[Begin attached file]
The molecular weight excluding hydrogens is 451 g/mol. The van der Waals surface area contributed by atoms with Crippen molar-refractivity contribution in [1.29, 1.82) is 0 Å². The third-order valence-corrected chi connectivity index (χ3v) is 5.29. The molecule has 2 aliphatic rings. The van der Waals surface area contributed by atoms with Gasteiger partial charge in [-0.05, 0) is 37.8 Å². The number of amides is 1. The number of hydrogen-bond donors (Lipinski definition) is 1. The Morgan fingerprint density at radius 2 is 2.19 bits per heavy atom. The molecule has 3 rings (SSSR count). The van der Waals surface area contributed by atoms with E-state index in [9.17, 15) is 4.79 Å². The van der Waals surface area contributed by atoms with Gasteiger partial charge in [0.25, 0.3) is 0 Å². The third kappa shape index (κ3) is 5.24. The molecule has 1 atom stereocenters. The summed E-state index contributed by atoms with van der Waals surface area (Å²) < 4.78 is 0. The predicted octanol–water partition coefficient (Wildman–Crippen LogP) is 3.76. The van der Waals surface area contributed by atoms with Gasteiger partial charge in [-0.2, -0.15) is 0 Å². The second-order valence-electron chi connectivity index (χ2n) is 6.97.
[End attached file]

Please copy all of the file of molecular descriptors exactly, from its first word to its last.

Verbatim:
The molecular weight excluding hydrogens is 451 g/mol. The van der Waals surface area contributed by atoms with Crippen molar-refractivity contribution in [1.29, 1.82) is 0 Å². The third-order valence-corrected chi connectivity index (χ3v) is 5.29. The molecule has 2 aliphatic rings. The van der Waals surface area contributed by atoms with Gasteiger partial charge in [-0.05, 0) is 37.8 Å². The number of amides is 1. The number of hydrogen-bond donors (Lipinski definition) is 1. The Morgan fingerprint density at radius 2 is 2.19 bits per heavy atom. The molecule has 3 rings (SSSR count). The van der Waals surface area contributed by atoms with E-state index in [9.17, 15) is 4.79 Å². The van der Waals surface area contributed by atoms with Gasteiger partial charge in [0.25, 0.3) is 0 Å². The third kappa shape index (κ3) is 5.24. The molecule has 1 atom stereocenters. The summed E-state index contributed by atoms with van der Waals surface area (Å²) < 4.78 is 0. The predicted octanol–water partition coefficient (Wildman–Crippen LogP) is 3.76. The van der Waals surface area contributed by atoms with Gasteiger partial charge in [-0.2, -0.15) is 0 Å². The second-order valence-electron chi connectivity index (χ2n) is 6.97.